Threats to water supply
Here are some important causes of water shortage:
- Population expansion
In the last 50 years, the total number of people on earth has doubled and continues to grow. It is a result of larger family sizes and access to better health care and lifestyles. The use of wholesome water for drinking, cleaning, cooking, and sewage has tripled as a result. Humans are a lot more careless in recent times, and we waste more water than ever before. This careless use of water has placed a lot of pressure on the same amount of water that we have.
Water for irrigation and food production constitutes one of the greatest pressures on freshwater resources. Agriculture accounts for 70% of global freshwater withdrawals (up to 90% in some fast-growing economies). WWDR 4: Facts and Figures
Cities are growing and expanding more than ever before. Cities also tend to hold more people than towns and villages. That means there an increased need to take care of sewage, cleaning, construction, and manufacturing.
Water, air, and land pollution together contribute to the reduction of water quality. Sewage, oil discharges from industries, waste dumping into water bodies, radioactive waste from mining activities as well as dirty water from sanitation work in hospitals, hotels, oil companies, mining, schools, and restaurants all end up polluting our waters. Water contamination and wastage from some mining industries through Hydraulic Fracturing (fracking) has also been a worry for many people.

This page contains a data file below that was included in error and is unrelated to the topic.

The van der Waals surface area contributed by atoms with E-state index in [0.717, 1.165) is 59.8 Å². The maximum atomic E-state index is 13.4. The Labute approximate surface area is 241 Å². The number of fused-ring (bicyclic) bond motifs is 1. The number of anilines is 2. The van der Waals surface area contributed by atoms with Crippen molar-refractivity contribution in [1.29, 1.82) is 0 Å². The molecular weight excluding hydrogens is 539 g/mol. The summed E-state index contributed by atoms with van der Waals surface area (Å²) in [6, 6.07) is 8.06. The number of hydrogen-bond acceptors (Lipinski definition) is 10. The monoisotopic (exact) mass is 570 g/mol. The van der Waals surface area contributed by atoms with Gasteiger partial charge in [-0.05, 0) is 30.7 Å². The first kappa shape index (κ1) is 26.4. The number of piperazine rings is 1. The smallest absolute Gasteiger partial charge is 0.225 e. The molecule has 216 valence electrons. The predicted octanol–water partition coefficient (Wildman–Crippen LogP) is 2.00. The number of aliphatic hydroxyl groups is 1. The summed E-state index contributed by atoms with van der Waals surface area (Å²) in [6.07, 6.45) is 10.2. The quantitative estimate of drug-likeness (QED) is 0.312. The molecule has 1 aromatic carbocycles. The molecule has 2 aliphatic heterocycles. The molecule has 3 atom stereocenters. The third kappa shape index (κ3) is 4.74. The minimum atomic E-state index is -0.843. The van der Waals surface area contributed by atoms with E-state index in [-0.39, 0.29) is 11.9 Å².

- Vegetation destruction and Deforestation
Trees help prevent excessive evaporation or water bodies. They also enrich and condition the climate. This means the destruction of forests by fire, logging and farming have exposed soil moisture and water bodies to the sun’s intense heat, leaving them dried out.
- Climate change
All over the world, places that used to have lots of rainfall do not have enough again, and dry places suddenly are getting colder and wetter. Both cases result in water shortage because less rainfall means less water, and excessive rains cause flooding and which brings all sorts of debris and destroy water treatment installations.
Drought ranks as the single most common cause of severe food shortages in developing countries. —FAO